Central in historic Tournament of Roses march

by Beth Malovance

The Tournament of Roses Parade brings to mind images of floral beauty, grand floats, marching bands  and The Salvation Army. The 2019 parade marked the 100th anniversary of The Salvation Army’s  participation in this world-famous event. This year the band reached record numbers with over 400  participants from eight youth bands representing the United Kingdom, Australia, New Zealand, Fiji, Samoa, Canada and the four USA territories, as well as individual musicians from Southern California, Brazil, South Africa, Jamaica and Chile. The Salvation Army is the longest-serving band to march in the parade since The Salvation Army’s debut in 1920.

“It is the world’s biggest open-air. That is why we keep on investing into it,” said Bandmaster Kevin Larsson, California South divisional music director. “We’re playing songs like ‘Amazing Grace’ and ‘This is our story,’ and often the name of the song is displayed on TV, reaching millions.”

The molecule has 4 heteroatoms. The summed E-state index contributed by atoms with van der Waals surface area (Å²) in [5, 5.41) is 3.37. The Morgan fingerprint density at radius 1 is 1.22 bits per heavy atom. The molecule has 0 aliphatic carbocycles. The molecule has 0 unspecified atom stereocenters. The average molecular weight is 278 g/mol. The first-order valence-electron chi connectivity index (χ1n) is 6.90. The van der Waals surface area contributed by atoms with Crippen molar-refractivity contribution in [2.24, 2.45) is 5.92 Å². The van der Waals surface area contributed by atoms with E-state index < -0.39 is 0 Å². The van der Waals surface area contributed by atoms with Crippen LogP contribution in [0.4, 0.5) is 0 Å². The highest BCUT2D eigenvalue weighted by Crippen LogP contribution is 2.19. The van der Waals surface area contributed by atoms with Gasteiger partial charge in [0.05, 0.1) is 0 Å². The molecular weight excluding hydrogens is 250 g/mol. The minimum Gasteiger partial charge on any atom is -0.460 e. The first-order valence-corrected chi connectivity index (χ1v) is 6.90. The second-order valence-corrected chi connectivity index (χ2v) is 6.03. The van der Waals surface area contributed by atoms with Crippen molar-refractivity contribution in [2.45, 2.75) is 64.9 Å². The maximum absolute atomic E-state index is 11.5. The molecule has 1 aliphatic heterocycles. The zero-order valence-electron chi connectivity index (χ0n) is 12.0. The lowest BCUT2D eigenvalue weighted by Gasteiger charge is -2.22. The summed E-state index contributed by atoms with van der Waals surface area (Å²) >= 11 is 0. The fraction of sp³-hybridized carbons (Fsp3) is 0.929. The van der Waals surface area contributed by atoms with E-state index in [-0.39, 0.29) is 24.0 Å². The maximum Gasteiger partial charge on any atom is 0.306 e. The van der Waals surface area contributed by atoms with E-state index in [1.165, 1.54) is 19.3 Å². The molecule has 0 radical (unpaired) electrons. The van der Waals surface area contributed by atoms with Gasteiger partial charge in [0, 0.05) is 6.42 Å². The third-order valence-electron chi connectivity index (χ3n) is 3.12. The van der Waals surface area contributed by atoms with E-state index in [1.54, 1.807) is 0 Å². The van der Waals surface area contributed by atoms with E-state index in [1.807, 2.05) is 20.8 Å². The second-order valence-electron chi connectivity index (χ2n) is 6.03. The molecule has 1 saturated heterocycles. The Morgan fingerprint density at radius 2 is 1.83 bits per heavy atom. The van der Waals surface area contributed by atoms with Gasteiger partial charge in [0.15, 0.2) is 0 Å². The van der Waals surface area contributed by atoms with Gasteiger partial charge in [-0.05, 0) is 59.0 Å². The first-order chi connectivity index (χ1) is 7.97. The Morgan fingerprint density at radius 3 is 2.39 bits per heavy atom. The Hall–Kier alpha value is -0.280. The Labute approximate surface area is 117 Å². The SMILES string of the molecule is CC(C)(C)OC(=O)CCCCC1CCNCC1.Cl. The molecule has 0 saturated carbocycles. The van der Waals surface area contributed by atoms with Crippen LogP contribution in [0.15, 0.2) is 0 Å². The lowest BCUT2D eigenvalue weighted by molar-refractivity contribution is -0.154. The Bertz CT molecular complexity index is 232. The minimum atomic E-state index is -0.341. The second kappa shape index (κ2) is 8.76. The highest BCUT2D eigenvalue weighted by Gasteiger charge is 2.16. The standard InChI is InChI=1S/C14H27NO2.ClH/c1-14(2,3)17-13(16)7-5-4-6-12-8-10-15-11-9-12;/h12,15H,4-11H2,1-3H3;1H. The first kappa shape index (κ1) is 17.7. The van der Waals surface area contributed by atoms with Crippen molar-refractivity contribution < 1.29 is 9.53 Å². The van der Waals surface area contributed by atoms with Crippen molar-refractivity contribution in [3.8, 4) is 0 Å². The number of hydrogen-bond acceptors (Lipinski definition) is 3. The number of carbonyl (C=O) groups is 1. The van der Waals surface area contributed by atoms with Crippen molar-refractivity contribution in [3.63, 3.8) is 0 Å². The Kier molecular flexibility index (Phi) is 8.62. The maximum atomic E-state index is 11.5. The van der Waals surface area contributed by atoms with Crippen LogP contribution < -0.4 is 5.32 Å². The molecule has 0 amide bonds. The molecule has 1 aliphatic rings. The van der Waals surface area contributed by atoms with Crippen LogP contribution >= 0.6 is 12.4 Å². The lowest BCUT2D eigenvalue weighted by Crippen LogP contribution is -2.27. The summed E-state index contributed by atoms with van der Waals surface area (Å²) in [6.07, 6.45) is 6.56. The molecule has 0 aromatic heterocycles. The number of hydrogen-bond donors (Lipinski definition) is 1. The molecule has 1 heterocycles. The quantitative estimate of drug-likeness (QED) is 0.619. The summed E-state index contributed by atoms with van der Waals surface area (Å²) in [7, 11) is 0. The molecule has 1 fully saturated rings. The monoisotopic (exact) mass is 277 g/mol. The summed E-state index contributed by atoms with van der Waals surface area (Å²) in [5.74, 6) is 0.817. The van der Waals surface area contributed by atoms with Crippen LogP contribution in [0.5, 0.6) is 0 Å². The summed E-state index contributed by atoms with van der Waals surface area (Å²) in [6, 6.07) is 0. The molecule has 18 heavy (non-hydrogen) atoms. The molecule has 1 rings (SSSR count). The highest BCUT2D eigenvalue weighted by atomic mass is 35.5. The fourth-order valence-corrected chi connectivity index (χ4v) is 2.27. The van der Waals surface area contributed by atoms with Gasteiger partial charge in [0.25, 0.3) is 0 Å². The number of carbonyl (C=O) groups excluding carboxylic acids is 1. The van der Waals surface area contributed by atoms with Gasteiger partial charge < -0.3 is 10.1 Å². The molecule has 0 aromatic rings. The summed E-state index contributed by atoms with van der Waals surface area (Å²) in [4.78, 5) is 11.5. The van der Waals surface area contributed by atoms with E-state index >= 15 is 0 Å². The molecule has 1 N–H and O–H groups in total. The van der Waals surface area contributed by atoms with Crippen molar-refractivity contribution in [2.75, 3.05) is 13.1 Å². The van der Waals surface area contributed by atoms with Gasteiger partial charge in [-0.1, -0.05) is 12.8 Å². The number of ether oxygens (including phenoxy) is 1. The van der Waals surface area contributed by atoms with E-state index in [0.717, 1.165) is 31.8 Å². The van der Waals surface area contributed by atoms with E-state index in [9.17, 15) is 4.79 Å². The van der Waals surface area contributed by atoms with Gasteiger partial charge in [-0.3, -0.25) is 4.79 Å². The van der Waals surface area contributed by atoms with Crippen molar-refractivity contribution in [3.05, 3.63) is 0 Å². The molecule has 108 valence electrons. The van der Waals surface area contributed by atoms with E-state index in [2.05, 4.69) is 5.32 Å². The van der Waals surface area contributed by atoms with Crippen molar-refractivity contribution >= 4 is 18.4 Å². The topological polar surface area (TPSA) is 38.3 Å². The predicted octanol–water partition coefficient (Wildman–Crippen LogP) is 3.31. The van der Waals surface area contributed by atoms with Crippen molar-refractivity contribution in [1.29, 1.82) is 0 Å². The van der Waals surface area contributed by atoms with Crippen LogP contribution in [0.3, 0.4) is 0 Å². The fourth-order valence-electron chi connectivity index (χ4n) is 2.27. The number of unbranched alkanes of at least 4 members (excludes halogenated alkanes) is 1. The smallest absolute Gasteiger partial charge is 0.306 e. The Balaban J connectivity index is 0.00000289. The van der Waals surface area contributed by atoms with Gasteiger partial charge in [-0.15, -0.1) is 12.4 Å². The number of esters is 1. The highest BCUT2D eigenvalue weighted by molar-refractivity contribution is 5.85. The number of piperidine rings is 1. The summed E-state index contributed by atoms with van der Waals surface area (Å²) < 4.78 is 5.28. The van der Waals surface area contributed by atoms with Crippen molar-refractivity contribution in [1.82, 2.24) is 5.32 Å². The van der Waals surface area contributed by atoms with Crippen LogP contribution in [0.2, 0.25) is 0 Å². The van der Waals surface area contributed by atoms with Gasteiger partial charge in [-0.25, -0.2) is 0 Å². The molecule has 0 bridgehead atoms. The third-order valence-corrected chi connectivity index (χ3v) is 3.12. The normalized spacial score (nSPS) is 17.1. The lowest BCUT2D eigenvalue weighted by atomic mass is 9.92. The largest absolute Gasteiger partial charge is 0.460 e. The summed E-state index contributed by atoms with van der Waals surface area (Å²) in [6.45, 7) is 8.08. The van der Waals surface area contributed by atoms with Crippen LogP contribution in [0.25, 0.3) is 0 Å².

On December 27 the Central Territorial Youth Band (TYB)—58 strong—embarked on a trip to California to participate in this once-in-a-lifetime experience. On day two of the trip, the eight united youth bands had the opportunity to play for thousands of spectators at the Tournament of Roses Bandfest where all the parade bands play their field show. The band covered the field from 10-yard line to 10-yard line, creating a massive sound as they played St. Francis, “Amazing Grace,” Dies Irae, “Auld Lang Syne,” and then marched off to “This is our story.”

The Central TYB had the privilege of leading worship on Sunday at the Pasadena Tabernacle Corps. They provided musical ministry, with selected members leading the meeting with prayer, scripture readings, leading songs and giving personal testimonies. Lt. Colonel Philip Maxwell, Central territorial program secretary, brought the message.

Beautiful Mt. Crags Camp served as home base for the band members over the nine days, which were full with activities ranging from rehearsals to trips to Santa Monica Pier and Hollywood. In addition, delegates participated in an informal music camp and were mixed into eight separate bands different from their own territorial bands. This culminated in a concert at the Tustin Ranch Corps displaying music ministry at its finest. On the final day, the musical outreach continued at Disneyland as The Salvation Army marched through the park playing “Amazing Grace.”

Josie Himes summed it up best, “It was a musically enriching experience that gave me an international awareness of God’s reach.”






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